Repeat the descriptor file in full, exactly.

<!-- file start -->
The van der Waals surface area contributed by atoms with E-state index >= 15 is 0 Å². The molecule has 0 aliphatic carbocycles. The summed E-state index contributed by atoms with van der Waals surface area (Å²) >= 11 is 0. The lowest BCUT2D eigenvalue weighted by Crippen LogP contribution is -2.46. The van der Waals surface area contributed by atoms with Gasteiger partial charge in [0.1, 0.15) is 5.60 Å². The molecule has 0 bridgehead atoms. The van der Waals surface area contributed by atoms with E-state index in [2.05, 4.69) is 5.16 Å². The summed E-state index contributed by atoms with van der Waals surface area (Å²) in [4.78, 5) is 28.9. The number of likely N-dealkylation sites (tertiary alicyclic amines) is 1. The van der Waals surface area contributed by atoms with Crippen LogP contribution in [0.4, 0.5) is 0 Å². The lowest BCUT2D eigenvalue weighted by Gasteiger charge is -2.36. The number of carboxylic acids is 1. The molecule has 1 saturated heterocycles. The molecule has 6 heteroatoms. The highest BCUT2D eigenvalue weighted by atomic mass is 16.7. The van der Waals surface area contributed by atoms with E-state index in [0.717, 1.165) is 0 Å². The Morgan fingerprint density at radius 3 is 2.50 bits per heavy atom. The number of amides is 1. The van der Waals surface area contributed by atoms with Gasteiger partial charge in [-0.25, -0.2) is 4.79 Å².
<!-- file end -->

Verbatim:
The van der Waals surface area contributed by atoms with E-state index >= 15 is 0 Å². The molecule has 0 aliphatic carbocycles. The summed E-state index contributed by atoms with van der Waals surface area (Å²) >= 11 is 0. The lowest BCUT2D eigenvalue weighted by Crippen LogP contribution is -2.46. The van der Waals surface area contributed by atoms with Gasteiger partial charge in [0.1, 0.15) is 5.60 Å². The molecule has 0 bridgehead atoms. The van der Waals surface area contributed by atoms with E-state index in [2.05, 4.69) is 5.16 Å². The summed E-state index contributed by atoms with van der Waals surface area (Å²) in [4.78, 5) is 28.9. The number of likely N-dealkylation sites (tertiary alicyclic amines) is 1. The van der Waals surface area contributed by atoms with Crippen LogP contribution in [0.4, 0.5) is 0 Å². The lowest BCUT2D eigenvalue weighted by Gasteiger charge is -2.36. The number of carboxylic acids is 1. The molecule has 1 saturated heterocycles. The molecule has 6 heteroatoms. The highest BCUT2D eigenvalue weighted by atomic mass is 16.7. The van der Waals surface area contributed by atoms with E-state index in [0.717, 1.165) is 0 Å². The Morgan fingerprint density at radius 3 is 2.50 bits per heavy atom. The number of amides is 1. The van der Waals surface area contributed by atoms with Gasteiger partial charge in [-0.25, -0.2) is 4.79 Å².